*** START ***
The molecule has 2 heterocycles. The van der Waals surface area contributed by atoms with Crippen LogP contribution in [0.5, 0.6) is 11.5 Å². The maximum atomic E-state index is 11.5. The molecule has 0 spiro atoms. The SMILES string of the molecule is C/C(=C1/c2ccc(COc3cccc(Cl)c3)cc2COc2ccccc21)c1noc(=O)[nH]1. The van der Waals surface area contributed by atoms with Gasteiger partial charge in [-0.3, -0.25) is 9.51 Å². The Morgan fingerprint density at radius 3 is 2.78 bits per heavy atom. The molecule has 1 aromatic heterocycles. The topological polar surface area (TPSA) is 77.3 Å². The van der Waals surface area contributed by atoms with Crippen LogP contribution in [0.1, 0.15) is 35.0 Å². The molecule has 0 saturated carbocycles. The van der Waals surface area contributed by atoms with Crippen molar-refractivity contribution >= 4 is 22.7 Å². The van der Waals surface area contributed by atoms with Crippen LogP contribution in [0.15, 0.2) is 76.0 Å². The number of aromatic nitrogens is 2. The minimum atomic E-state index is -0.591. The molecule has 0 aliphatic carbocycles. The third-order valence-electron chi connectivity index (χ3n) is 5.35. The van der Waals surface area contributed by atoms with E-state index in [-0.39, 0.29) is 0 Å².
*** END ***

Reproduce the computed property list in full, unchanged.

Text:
The molecule has 2 heterocycles. The van der Waals surface area contributed by atoms with Crippen LogP contribution in [0.5, 0.6) is 11.5 Å². The maximum atomic E-state index is 11.5. The molecule has 0 spiro atoms. The SMILES string of the molecule is C/C(=C1/c2ccc(COc3cccc(Cl)c3)cc2COc2ccccc21)c1noc(=O)[nH]1. The van der Waals surface area contributed by atoms with Gasteiger partial charge in [-0.3, -0.25) is 9.51 Å². The Morgan fingerprint density at radius 3 is 2.78 bits per heavy atom. The molecule has 1 aromatic heterocycles. The topological polar surface area (TPSA) is 77.3 Å². The van der Waals surface area contributed by atoms with Crippen LogP contribution in [0.1, 0.15) is 35.0 Å². The molecule has 0 saturated carbocycles. The van der Waals surface area contributed by atoms with Crippen molar-refractivity contribution >= 4 is 22.7 Å². The van der Waals surface area contributed by atoms with Crippen LogP contribution in [0.15, 0.2) is 76.0 Å². The number of aromatic nitrogens is 2. The minimum atomic E-state index is -0.591. The molecule has 0 aliphatic carbocycles. The third-order valence-electron chi connectivity index (χ3n) is 5.35. The van der Waals surface area contributed by atoms with E-state index in [-0.39, 0.29) is 0 Å².